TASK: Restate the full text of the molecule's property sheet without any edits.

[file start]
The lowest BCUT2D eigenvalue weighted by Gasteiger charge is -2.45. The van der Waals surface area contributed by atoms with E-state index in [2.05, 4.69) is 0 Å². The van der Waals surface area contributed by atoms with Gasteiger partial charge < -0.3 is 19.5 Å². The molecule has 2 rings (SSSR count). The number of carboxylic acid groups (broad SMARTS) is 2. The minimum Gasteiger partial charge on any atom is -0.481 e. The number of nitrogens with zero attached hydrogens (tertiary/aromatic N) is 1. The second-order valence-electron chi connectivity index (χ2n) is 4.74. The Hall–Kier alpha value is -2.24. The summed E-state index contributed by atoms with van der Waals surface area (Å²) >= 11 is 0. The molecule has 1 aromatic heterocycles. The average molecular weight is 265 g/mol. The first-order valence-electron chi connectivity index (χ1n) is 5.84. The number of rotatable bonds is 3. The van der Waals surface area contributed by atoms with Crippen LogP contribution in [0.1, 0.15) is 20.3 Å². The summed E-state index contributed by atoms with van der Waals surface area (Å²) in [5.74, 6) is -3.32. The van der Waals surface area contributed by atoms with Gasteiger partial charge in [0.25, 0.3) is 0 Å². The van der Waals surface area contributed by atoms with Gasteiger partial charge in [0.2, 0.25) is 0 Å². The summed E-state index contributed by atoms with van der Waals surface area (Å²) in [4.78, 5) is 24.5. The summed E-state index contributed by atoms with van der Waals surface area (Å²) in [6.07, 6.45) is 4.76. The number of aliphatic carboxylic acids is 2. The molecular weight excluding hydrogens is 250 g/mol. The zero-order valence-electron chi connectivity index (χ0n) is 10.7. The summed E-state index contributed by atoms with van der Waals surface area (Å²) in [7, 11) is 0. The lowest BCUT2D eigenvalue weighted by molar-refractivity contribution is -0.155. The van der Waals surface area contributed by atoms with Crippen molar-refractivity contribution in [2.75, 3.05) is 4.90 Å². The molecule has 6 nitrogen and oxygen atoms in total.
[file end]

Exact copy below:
The lowest BCUT2D eigenvalue weighted by Gasteiger charge is -2.45. The van der Waals surface area contributed by atoms with E-state index in [2.05, 4.69) is 0 Å². The van der Waals surface area contributed by atoms with Gasteiger partial charge < -0.3 is 19.5 Å². The molecule has 2 rings (SSSR count). The number of carboxylic acid groups (broad SMARTS) is 2. The minimum Gasteiger partial charge on any atom is -0.481 e. The number of nitrogens with zero attached hydrogens (tertiary/aromatic N) is 1. The second-order valence-electron chi connectivity index (χ2n) is 4.74. The Hall–Kier alpha value is -2.24. The summed E-state index contributed by atoms with van der Waals surface area (Å²) >= 11 is 0. The molecule has 1 aromatic heterocycles. The average molecular weight is 265 g/mol. The first-order valence-electron chi connectivity index (χ1n) is 5.84. The number of rotatable bonds is 3. The van der Waals surface area contributed by atoms with Crippen LogP contribution in [0.1, 0.15) is 20.3 Å². The summed E-state index contributed by atoms with van der Waals surface area (Å²) in [5.74, 6) is -3.32. The van der Waals surface area contributed by atoms with Gasteiger partial charge in [0.25, 0.3) is 0 Å². The van der Waals surface area contributed by atoms with Gasteiger partial charge in [0.2, 0.25) is 0 Å². The summed E-state index contributed by atoms with van der Waals surface area (Å²) in [4.78, 5) is 24.5. The summed E-state index contributed by atoms with van der Waals surface area (Å²) in [6.07, 6.45) is 4.76. The number of aliphatic carboxylic acids is 2. The molecular weight excluding hydrogens is 250 g/mol. The zero-order valence-electron chi connectivity index (χ0n) is 10.7. The summed E-state index contributed by atoms with van der Waals surface area (Å²) in [7, 11) is 0. The lowest BCUT2D eigenvalue weighted by molar-refractivity contribution is -0.155. The van der Waals surface area contributed by atoms with Crippen molar-refractivity contribution in [2.75, 3.05) is 4.90 Å². The molecule has 6 nitrogen and oxygen atoms in total.